However, it is evident that he cares about one person, and that is his sister, Sissy. From the outset, it’s evident that not all is right with her, you can see a hospital band on her wrist, you can sense that there is something else lurking beneath, that she is uneasy relief. However, it’s easy to see that he feels a real big brother protective instinct towards her, particularly in the New York, New York scene, which marks the first time he shows any outward emotion, instead of being removed from the social connection that is happening around him, just sitting in silence as others converse. This happens again in one of the film’s closing scenes, where, after an incident involving Sissy, Brandon breaks down for the first time in the whole film, showing real anguish and pain. In roles that require an incredible amount from actors (talk about being comfortable in your own body!), Mulligan and Fassbender are just exceptional. Sissy is longing to be loved, and Brandon is occasionally affectionate, but most of the time, due to his addiction being so all-consuming, he neglects helping her in favour of it.
This is something that makes Shame so extraordinary – for a film about sex addiction, there is not much of a focus on sex. In fact, there aren’t as many sex scenes as you’d anticipate, and if there are, they are incredibly uncomfortable, showing that these are not acts of pleasure, rather they show a desperation, loneliness, a cry for help, simply going through the motions. Sex addiction is something that is mocked too often, instead of being rightfully respected as a serious problem people face that needs help, a gap that Steve McQueen fills, asking the audience to treat it like any other addiction that is depicted in films like Requiem for a Dream. McQueen shows just how easy it is to hide addiction without any suspicion, even behind glass offices and large windows, and how easy people turn a blind eye to cries for help, brushing the person off as a ‘private guy’. It shows how his mind works, how he ‘imagines’ people during the day, and how the girl on the train is appealing to him – she is wearing purple in contrast to the monotonous grey, blue, black, and gaunt, vacant people he sees all around him, promising pleasure. In addition to this, Shame depicts just how much Brandon tries to stop – he throws everything out, purging his life of all material reminders of it – but his mind is unable to, that no matter how hard he tries or hates it, the stopwatch that acts like a heartbeat over the film will urge him to continue, finding more and more dangerous methods of satisfaction, unless someone comes and pulls him out of the ocean he’s drowning in.
This atmosphere is created by an incredibly unintrusive camera, which remains stationary or tracks characters down the street for incredibly long takes, even positioned behind them at times (that overhead shot in the bathroom. Wow). They never interact with the camera, resulting in the feeling of incredibly naturalism, that nothing is being overstated, rather we are just looking into the fish tank (ha) that is Brandon’s life. The ability to hold onto a moment is one of its biggest strengths. For the entire five or so minutes of the now infamous New York, New York scene, the entire film stops, a single take (bar a few shots of Fassbender) close up of Carey Mulligan, who doesn’t once look directly into the camera, rather gazing slightly to the left, further creating the feeling that no camera is present.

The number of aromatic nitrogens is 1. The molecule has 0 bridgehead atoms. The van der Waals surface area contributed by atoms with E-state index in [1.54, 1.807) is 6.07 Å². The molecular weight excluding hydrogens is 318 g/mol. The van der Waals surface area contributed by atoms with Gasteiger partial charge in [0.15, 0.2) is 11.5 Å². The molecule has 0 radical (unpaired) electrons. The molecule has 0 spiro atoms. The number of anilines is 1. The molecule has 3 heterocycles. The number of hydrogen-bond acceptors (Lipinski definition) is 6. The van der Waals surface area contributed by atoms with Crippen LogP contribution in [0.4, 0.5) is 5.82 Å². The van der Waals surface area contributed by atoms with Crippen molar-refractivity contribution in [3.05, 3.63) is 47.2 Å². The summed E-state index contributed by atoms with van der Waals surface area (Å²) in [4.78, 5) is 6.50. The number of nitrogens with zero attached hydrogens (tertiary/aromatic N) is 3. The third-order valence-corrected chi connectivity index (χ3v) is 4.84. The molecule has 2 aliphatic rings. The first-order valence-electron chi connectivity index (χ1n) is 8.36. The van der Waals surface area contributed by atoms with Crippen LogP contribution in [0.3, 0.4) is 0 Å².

Of course, with the talent involved, a film of this caliber is almost natural. Photographed in icy blues and greys, Shame is an observant, knockout piece of mood and emotion, which understands the power of “not saying something”, whether that is observing a meeting from the outside, omitting dialogue in favour of music from a ‘big’ scene, or setting a one take run through an almost tranquil New York City to classical music. This is not a New York often committed to film, one where if it was not said to be the city, the audience wouldn’t know at all. Gone are the bright lights, neon sigs and crowds of people; instead there are bare apartments and an overtone of blue the accompanies every time Brandon is alone, showing just how isolated he truly is.
Like the repetitive phone call and train ride that is returned to many time in the first ten minutes, Shame is about an unbreakable cycle. This is the type of film where there’s no resolution, rather there is only a neverending cycle that, by the end of the film, feels even more hopeless.
This is probably too personal, too rambling and self-indulgent to be published on the Internet masquerading as a film review, but here goes nothing.
A couple of weeks ago, I went to the library to borrow Tiny, Beautiful Things, Cheryl Strayed’s compendium of letters from her time as online agony aunt Sugar. I was in need of some wisdom that only the empathetic but bullshit-free Strayed can give. I opened it to a page, and as luck would have it, sensing my doubts, it was a letter called ‘Write Like a Motherf*****’. It’s one of the most well-known of the letters Strayed wrote, a Google search will yield stores that sell coffee mugs with that title, the finale line of the letter, printed on them. In the original letter, Elissa, a “woman of 26, a writer who can’t write”, speaks of being “mentally immobile” and “sick with panic that I cannot override my limitations…to write well, with intelligence and heart and lengthiness”, of fears of inadequacy, failure and wasting life on something she might not have in her.